We should discuss an infotainment screen with navigation, but there isn’t one. You can get a Garmin GPS which mounts to the dash, but there is no option for a touchscreen being incorporated into the dash. This will also impact hooking your phone up via Bluetooth to the car. It can be done, but without a screen giving you information or feedback it’s not the easiest task. That’s not to say the stereo system isn’t good, though. As a member of the Chrysler/Fiat family, this car is fitted with the obligatory Beats speakers – and includes a subwoofer in the hatch. It actually sounds pretty good in this little car, although the loud exhaust makes it hard for the sound system to compete.
The Abarth’s exterior offers your basic 500 styling, with just a little more aggression and (of course!) those incredible Abarth badges all over the car. Depending on what you’re going for, this car could look great or too cutesy. I kind of like the looks overall but prefer the more aggressive styling from vehicles like the Veloster Turbo or Fiesta ST.
Under the hood is the same 1.4-liter 16-valve MultiAir Turbo engine pushing 160-horsepower. Obviously, our car was equipped with the automatic transmission, and I prefer this, but only because it’s so hard for me to get comfortable with the manual pedal setup. You get decent power from the small turbo engine, although most of it is pretty high up in the rpm range. The 0-60 time won’t impress anyone and is up to 2-seconds slower than the likes of the Golf GTI.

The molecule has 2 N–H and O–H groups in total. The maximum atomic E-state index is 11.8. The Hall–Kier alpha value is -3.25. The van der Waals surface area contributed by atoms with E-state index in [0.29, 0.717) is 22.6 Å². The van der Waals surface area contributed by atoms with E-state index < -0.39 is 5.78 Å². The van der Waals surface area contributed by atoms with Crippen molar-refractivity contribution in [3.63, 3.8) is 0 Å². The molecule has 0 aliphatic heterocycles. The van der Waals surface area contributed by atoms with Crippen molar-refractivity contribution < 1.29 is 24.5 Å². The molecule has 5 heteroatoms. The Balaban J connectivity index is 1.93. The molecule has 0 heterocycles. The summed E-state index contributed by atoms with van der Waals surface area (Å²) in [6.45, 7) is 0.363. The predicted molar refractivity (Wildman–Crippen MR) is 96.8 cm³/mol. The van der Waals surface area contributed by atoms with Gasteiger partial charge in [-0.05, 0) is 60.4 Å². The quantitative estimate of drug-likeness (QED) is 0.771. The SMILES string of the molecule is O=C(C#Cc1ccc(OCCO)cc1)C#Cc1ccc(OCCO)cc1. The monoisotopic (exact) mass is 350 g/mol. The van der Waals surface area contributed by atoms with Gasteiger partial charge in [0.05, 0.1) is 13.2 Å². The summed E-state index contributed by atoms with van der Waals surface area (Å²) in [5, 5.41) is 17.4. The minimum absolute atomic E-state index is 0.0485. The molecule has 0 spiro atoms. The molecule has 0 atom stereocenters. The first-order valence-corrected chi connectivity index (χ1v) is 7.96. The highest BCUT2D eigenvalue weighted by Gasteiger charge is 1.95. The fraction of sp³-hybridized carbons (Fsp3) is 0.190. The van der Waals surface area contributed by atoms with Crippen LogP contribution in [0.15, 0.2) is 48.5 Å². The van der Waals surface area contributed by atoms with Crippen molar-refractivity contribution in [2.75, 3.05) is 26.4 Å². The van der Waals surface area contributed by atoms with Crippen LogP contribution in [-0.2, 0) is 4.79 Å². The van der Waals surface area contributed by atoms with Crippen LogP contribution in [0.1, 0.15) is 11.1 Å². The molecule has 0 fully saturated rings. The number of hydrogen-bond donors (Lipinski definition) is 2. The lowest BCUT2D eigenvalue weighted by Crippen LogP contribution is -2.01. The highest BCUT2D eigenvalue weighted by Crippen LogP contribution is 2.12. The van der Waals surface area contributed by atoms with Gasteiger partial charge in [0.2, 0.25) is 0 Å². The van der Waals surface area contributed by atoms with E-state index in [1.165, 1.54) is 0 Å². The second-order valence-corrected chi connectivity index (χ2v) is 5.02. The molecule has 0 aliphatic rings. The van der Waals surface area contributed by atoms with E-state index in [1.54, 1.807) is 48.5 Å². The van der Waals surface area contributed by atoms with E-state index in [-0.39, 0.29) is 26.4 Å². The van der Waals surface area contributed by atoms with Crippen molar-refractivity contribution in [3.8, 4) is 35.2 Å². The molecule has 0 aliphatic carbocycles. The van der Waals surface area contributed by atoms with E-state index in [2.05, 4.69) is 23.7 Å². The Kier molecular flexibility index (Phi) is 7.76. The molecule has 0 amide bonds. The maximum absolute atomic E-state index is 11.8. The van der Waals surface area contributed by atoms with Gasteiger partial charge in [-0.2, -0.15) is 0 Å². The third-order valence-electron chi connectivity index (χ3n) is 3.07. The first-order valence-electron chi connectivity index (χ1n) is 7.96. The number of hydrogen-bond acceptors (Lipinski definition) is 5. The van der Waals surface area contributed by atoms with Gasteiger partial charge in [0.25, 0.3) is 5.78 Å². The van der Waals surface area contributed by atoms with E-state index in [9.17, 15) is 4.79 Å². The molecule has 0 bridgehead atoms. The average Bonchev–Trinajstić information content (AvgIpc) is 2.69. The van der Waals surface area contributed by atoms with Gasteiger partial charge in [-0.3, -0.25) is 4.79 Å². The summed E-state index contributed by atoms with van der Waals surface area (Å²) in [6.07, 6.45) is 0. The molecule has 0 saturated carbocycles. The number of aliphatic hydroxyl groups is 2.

What does the Abarth do well? Taking corners and feeling like a really fun car to drive. There is a little bit of body roll coming around the corners – to be expected for as tall as it is with such a relatively narrow track – but the car sticks well, brakes well, and has good power to pull you out of the corner. And if you want more power – and who doesn’t? – a growing number of aftermarket companies (such as Los Angeles- based Road Race Motorsports) are producing a veritable smorgasbord of mods for both the base 500 and its Abarth sibling.
The sticker price on our car was $27,925, good for a car that drives, sounds, and looks like this, but it’s not the only small, sporty car on the market today for under $30k. Although a fun car, I don’t think it’s the best in its segment. The Ford Fiesta ST is quicker and feels more agile, and the Golf GTI – also much faster – has more utility and a more grown up feel. On the flip side, if you’re just looking for a small car to tool around in the city you may just want the base 500 or even the 500X. The Abarth seems like almost too much of a toy – with its loud exhaust note – to be a great everyday driver in town, and just can’t hold its own as a sporty hatch.